Venla Harju, Finnish orienteering competitor that stepped into motherhood and still balances her sports career as a mother. She had given advice on how to face a big change in your career such as parenthood, starting university, etc.

 

 

EDoC sat down with Venla Harju, a Finnish orienteering competitor from Tampereen Pyrintö. She found her love for the sport at a very young age and became the middle distance champion of the Junior World Orienteering Championships in 2008.

 

Harju has excelled in the Finnish orienteering relays and has sprinted to the sixth place of the 2012 World Orienteering Championships. And five years later, in 2017, she finished fourth in the sprint final and won bronze in the middle distances in the World Orienteering Championships of Tartu, Estonia. Summer 2019 she took a bronze medal in World Orienteering Championships in Norway.

 

The 29-year-old recently stepped into motherhood, and she shares how she balances her athletic career with her husband and her daughter Hilla. Everyone knows that the life path of an athlete is rocky, with up hills and down hills, but Harju knows exactly how to navigate it.

 

 

An interview with Venla Harju

What made you start orienteering?

My parents thought it would be a nice hobby, even though they haven’t been competing in it themselves. I was 6 years old and got excited from the first try.

 

Can you explain what you experienced when you had to balance your sports career with motherhood? 

Training hours are not so important anymore, but the quality of the trainings. As my husband and mother can take care of our child quite flexibly, I have been able to exercise when needed. The most challenging part is to get enough rest and sleep. So I have been going to bed same time as Hilla, which means about 8 or 9 pm.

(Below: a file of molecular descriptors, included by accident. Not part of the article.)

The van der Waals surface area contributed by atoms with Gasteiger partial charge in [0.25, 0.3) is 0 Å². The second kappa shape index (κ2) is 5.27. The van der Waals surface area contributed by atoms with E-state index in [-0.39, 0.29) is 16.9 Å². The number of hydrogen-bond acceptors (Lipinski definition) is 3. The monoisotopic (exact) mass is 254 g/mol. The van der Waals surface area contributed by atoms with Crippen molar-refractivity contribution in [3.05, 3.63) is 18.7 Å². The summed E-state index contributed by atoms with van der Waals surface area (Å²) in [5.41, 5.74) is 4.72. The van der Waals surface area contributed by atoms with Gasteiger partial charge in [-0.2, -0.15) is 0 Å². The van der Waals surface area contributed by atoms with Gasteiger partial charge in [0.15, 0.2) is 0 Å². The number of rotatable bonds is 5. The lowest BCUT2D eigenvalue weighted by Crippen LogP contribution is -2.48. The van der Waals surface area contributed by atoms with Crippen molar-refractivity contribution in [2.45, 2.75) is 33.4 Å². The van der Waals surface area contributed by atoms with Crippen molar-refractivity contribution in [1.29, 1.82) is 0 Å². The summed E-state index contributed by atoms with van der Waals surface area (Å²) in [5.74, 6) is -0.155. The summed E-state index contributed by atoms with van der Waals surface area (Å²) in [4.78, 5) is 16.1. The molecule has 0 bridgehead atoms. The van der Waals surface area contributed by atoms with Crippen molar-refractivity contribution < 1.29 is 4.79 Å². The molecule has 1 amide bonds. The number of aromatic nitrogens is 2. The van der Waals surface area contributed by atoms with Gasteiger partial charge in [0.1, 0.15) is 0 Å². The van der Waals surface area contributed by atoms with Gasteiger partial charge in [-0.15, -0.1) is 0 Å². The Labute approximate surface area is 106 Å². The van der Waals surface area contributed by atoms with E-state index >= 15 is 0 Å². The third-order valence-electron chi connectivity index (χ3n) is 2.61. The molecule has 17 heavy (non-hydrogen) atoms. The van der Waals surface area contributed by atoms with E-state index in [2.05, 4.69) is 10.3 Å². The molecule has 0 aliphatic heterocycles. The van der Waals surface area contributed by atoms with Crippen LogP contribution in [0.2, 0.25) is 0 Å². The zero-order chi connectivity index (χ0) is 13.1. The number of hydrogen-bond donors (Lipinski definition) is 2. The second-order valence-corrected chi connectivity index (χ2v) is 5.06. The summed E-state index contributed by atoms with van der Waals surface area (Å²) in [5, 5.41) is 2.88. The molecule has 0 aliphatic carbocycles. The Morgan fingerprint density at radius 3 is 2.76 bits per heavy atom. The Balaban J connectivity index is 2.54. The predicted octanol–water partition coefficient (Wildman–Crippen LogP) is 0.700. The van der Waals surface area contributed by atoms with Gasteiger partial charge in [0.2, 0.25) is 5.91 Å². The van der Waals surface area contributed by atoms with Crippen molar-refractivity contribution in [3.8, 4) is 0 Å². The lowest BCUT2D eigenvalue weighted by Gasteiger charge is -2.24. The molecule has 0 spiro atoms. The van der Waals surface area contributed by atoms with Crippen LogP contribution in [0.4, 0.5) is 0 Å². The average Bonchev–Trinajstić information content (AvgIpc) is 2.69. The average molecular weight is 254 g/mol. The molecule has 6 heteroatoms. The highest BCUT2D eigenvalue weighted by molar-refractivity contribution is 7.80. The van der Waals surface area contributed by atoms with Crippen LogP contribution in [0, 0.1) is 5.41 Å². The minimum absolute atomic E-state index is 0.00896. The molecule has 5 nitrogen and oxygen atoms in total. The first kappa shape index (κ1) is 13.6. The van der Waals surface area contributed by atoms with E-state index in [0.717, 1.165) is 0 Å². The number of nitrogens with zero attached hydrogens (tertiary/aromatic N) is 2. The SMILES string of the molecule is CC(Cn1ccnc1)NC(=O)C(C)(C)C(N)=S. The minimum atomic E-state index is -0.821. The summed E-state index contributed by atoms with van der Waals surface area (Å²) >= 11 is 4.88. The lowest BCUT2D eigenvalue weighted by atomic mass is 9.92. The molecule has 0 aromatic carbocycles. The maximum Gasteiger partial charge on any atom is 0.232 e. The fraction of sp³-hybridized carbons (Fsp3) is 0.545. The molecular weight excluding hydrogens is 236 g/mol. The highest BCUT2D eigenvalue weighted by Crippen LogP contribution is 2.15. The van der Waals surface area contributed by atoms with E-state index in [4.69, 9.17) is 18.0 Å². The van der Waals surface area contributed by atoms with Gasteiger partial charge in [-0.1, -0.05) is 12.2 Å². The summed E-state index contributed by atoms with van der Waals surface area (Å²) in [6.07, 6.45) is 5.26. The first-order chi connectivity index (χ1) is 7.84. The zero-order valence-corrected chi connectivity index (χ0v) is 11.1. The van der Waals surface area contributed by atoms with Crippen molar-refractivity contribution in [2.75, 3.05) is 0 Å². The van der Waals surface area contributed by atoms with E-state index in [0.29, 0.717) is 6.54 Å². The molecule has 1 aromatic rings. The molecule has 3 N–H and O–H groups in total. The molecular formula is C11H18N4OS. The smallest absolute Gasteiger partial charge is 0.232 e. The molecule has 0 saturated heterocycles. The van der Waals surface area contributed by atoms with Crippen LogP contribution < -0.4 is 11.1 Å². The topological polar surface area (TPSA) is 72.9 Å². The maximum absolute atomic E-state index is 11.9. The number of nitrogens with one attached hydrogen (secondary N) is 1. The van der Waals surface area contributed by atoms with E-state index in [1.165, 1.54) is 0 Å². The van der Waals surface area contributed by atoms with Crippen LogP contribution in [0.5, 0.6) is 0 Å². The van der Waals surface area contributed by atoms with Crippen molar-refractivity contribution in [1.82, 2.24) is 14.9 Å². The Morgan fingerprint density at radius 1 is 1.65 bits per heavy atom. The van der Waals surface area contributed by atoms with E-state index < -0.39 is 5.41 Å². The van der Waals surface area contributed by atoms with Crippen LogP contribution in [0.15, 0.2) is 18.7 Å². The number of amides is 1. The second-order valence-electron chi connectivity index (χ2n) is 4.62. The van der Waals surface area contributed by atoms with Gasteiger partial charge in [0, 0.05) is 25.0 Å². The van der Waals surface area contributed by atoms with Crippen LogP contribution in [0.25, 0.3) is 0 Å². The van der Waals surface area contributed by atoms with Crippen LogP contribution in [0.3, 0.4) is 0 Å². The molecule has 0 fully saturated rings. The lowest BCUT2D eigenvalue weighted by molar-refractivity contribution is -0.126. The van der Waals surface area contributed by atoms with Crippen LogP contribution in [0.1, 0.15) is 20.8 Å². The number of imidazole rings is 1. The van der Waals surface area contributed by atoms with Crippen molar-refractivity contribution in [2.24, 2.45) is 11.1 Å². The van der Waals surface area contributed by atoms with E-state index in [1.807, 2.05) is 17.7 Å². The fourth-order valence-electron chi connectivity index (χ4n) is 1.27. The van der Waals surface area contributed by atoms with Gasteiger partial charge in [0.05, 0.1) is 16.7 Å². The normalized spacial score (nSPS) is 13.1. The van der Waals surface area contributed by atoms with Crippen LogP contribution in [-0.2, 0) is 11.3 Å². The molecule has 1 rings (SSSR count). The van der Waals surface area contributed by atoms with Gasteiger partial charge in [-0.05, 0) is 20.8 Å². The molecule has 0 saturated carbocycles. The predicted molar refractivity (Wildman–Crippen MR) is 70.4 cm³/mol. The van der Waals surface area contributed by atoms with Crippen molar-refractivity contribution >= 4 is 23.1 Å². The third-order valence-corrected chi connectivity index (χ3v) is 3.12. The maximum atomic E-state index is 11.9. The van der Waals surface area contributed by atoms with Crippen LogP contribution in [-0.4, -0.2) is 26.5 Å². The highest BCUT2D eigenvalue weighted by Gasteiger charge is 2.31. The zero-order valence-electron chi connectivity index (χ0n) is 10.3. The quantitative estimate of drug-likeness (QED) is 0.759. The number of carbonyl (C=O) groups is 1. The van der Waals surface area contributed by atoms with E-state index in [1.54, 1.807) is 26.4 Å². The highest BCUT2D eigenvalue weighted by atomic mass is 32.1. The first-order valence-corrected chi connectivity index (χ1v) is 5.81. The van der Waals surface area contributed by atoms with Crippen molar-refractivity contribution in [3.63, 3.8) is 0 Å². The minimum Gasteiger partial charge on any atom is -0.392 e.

Which were the major difficulties you had to face?

Everything has been going well, better than I expected. Maybe the most difficult has been to accept those days when I’m not able to do as hard training as planned. But I have been learning to listen to my body during the last five years and it has been paid off.

 

Who supported you through this transition?

My husband, who is also coaching me, has been supporting me in my decisions and in taking care of home, of course. Another important supporter is my mother, who is living near and has also been with us at most of the training camps and competitions.

 

How do you balance your sports career as a mother? 

Orienteering is such a great family sport, that there are many former examples who have been running at the highest level after having a child. I’m happy that I can have Hilla with me at the trainings and competitions, so I don’t have to be away from her so long time.

 

What advice would you give the athletes of today who are facing a big change in their career such as parenthood, starting university, etc?

Listen to your mind and body, and don’t expect or plan too much beforehand. It is better to do less with better quality than more with poor legs or absent mind.

 

If you had to do something over? What would it be?

I think everything has gone so well that I wouldn’t do anything differently. 🙂

 

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